Koreas again ex­change gun­fire near bor­der

Sol­diers from North ap­proached mil­i­tary de­mar­ca­tion line

Korea JoongAng Daily - - Front Page - BY SER MYO-JA

Mil­i­tary ten­sions be­tween the two Koreas es­ca­lated fur­ther yes­ter­day as the two sides ex­changed gun shots near the bor­der north of Seoul.

The two Koreas ex­changed fire near the bor­der inside the de­mil­i­ta­rized zone (DMZ) in Paju, north­ern Gyeonggi. No ca­su­al­ties were re­ported from the South Korean side.

The in­ci­dent took place about 6 kilo­me­ters away (3.7 miles) from the truce vil­lage of Pan­munjom. Tourists and farm­ers near the area were evac­u­ated after the two sides ex­changed gun fire. Amid grow­ing con­cerns about re- cently es­ca­lated mil­i­tary ten­sions near the two na­tions’ land and mar­itime bor­ders, a se­nior pres­i­den­tial aide for na­tional se­cu­rity ex­pressed his op­ti­mism yes­ter­day that both Koreas will have high-level gov­ern­ment con­tact as agreed.

“Be­cause the two Koreas agreed [on high-level talks] dur­ing a lun­cheon on the fi­nal day of the In­cheon Asian Games, I be­lieve they will take place as sched­uled,” Ju Chul-ki, se­nior sec­re­tary for for­eign af­fairs and na­tional se­cu­rity, said yes­ter­day dur­ing a brief­ing at the Blue House.

The North dis­patched a del­e­ga­tion of top-level of­fi­cials on Oct. 4 that met with the South’s top na­tional se­cu­rity of­fi­cials, in­clud­ing Kim Kwan-jin, head of the Blue House Na­tional Se­cu­rity Of­fice.

At the meet­ing, the two Koreas agreed to re­sume high-level gov­ern­ment talks.

The first round of di­a­logue took place in Fe­bru­ary, though no fol­lowup meet­ing has been held since. Py­ongyang has yet to re­spond to Seoul’s pro­posal on Mon­day to hold high-level talks on Oct. 30.

Ju also dis­missed crit­i­cism yes­ter­day that the Park Geun-hye ad­min­is­tra­tion had failed to main­tain trans­parency in deal­ing with North Korea. After the two na­tions had mil­i­tary con­tact on Wed­nes­day, Seoul has kept its si­lence on the meet­ing.

Py­ongyang, how­ever, dis­closed de­tails about the talks later on Thurs­day and said the fu­ture of the high­level gov­ern­ment con­tact is in dan­ger.

When asked about the pres­i­dent’s men­tion at re­cent in­ter­na­tional events of is­sues re­lated to North Korea’s nu­clear weapons pro­gram and hu­man rights abuses, Ju said: “Th­ese are not only mat­ters of con­cern for the two Ko- reas, but also mat­ters of the in­ter­na­tional com­mu­nity, and the North has re­sponded ac­tively to those rights is­sues.”

Park’s re­marks should be un­der­stood as rec­om­men­da­tions to the North, he added. “She was urg­ing North Korea to im­prove its hu­man rights con­di­tions and re­solve the nu­clear is­sue for its eco­nomic de­vel­op­ment,” Ju said.

In com­men­tary on Fri­day at the Asia-Europe Meet­ing in Mi­lan, the pres­i­dent crit­i­cized North Korea for ini­ti­at­ing provo­ca­tions while propos­ing talks. She also urged the reclu­sive state to end its nu­clear pro­gram and im­prove its hu­man rights record.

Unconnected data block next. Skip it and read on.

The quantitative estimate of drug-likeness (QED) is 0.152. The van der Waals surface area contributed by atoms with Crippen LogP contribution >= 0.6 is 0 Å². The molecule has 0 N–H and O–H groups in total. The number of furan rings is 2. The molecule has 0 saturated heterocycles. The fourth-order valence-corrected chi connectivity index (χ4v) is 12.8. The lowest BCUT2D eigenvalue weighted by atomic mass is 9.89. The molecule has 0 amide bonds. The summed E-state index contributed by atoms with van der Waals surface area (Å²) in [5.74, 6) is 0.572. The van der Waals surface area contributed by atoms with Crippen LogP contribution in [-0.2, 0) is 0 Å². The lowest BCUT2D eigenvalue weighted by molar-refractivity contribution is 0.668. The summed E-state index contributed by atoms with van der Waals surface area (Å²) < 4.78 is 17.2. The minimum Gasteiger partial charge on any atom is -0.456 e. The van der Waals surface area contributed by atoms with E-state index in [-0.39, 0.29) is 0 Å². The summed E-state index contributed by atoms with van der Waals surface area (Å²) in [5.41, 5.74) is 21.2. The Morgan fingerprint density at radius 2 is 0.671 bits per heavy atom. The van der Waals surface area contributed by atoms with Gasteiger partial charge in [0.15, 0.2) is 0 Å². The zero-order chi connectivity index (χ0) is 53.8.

Py­ongyang re­sponded an­grily, com­plain­ing that Park spoiled a rare op­por­tu­nity for in­ter-Korean rec­on­cil­i­a­tion.

But while Ju pre­sented a san­guine fore­cast for the planned high-level gov­ern­ment meet­ing, ten­sions be­tween the two Koreas es­ca­lated over the week­end after South Korea fired warn­ing shots to­ward a group of North Korean sol­diers dur­ing a re­con­nais­sance mis­sion on Satur­day near the east­ern in­ter-Korean bor­der.

Ac­cord­ing to the Joint Chiefs of Staff, the North Kore­ans re­treated with­out en­gage­ment after seven hours and 30 min­utes of re­con­nais­sance ac­tiv­i­ties near the bor­der.

The mil­i­tary stated that about 10 North Korean sol­diers ap­proached the bor­der inside the de­mil­i­ta­rized zone in Gang­won’s north­ern Che­o­r­won County.

The mis­sion lasted from 8:30 a.m. to 4 p.m., the South Korean mil­i­tary said.

“Be­cause they ap­proached the mil­i­tary de­mar­ca­tion line sev­eral times,

the South Korean mil­i­tary broad­cast warn­ings and fired,” an of­fi­cial from the Joint Chiefs of Staff said.

The North Korean sol­diers nei­ther crossed the bor­der nor re­turned fire. “With­out any en­gage­ment, they went back to the North around 4 p.m.,” he said.

“North Korean sol­diers oc­ca­sion­ally ap­proach the mil­i­tary de­mar­ca­tion line and check on sign­posts and try to cre­ate pas­sage­ways in the area,” said a mil­i­tary of­fi­cial. “And the South’s mil­i­tary also makes broad­casts and fires warn­ing shots to counter them. We al­ready had sim­i­lar in­ci­dents sev­eral times this year.”

On Oct. 7, an in­ter-Korean sea skir­mish took place in the western wa­ters near the North­ern Limit Line (NLL), the de facto mar­itime bor­der be­tween the two. It was the first time in five years that the two sides ex­changed mul­ti­ple rounds of fire.

Ten­sions es­ca­lated fur­ther when the North fired an­ti­air­craft rounds on Oct. 10 to­ward South Korean civic groups that launched bal­loons car­ry­ing ma­te­rial crit­i­cal of the North Korean regime.

After shots fell in Yeon­cheon, north­ern Gyeonggi, the South re­turned fire.

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